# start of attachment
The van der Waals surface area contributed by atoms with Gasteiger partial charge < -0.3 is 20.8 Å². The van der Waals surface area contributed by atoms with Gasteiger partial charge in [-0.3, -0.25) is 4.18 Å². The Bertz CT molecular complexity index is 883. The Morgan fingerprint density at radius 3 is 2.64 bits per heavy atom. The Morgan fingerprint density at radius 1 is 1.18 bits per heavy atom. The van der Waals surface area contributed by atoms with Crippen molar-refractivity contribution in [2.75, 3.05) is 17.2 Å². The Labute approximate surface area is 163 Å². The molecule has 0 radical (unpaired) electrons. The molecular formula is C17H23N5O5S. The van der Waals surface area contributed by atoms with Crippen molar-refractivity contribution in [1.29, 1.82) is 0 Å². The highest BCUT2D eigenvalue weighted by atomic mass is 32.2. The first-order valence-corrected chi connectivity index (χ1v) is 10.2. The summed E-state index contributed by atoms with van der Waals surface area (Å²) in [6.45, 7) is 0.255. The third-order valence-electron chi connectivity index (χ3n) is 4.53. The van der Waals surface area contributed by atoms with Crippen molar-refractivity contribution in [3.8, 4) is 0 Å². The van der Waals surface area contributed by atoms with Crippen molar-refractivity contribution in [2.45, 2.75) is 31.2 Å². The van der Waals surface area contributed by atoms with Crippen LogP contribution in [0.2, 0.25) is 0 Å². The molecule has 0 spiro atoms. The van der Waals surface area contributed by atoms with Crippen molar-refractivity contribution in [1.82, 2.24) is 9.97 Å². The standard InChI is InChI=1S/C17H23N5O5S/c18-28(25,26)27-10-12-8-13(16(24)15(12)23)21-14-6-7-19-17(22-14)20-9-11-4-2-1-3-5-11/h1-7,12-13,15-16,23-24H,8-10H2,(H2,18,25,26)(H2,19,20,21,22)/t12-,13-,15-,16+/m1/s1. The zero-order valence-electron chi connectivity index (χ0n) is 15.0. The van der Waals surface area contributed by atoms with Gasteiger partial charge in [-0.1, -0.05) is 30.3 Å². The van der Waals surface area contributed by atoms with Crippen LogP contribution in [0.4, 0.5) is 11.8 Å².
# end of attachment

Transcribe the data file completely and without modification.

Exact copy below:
The van der Waals surface area contributed by atoms with Gasteiger partial charge < -0.3 is 20.8 Å². The van der Waals surface area contributed by atoms with Gasteiger partial charge in [-0.3, -0.25) is 4.18 Å². The Bertz CT molecular complexity index is 883. The Morgan fingerprint density at radius 3 is 2.64 bits per heavy atom. The Morgan fingerprint density at radius 1 is 1.18 bits per heavy atom. The van der Waals surface area contributed by atoms with Crippen molar-refractivity contribution in [2.75, 3.05) is 17.2 Å². The Labute approximate surface area is 163 Å². The molecule has 0 radical (unpaired) electrons. The molecular formula is C17H23N5O5S. The van der Waals surface area contributed by atoms with Crippen molar-refractivity contribution in [1.29, 1.82) is 0 Å². The highest BCUT2D eigenvalue weighted by atomic mass is 32.2. The first-order valence-corrected chi connectivity index (χ1v) is 10.2. The summed E-state index contributed by atoms with van der Waals surface area (Å²) in [6.45, 7) is 0.255. The third-order valence-electron chi connectivity index (χ3n) is 4.53. The van der Waals surface area contributed by atoms with Crippen molar-refractivity contribution in [3.8, 4) is 0 Å². The van der Waals surface area contributed by atoms with Crippen molar-refractivity contribution in [2.45, 2.75) is 31.2 Å². The van der Waals surface area contributed by atoms with Crippen LogP contribution in [0.2, 0.25) is 0 Å². The molecule has 0 spiro atoms. The van der Waals surface area contributed by atoms with Crippen molar-refractivity contribution in [1.82, 2.24) is 9.97 Å². The standard InChI is InChI=1S/C17H23N5O5S/c18-28(25,26)27-10-12-8-13(16(24)15(12)23)21-14-6-7-19-17(22-14)20-9-11-4-2-1-3-5-11/h1-7,12-13,15-16,23-24H,8-10H2,(H2,18,25,26)(H2,19,20,21,22)/t12-,13-,15-,16+/m1/s1. The zero-order valence-electron chi connectivity index (χ0n) is 15.0. The van der Waals surface area contributed by atoms with Gasteiger partial charge in [-0.1, -0.05) is 30.3 Å². The van der Waals surface area contributed by atoms with Crippen LogP contribution in [0.4, 0.5) is 11.8 Å².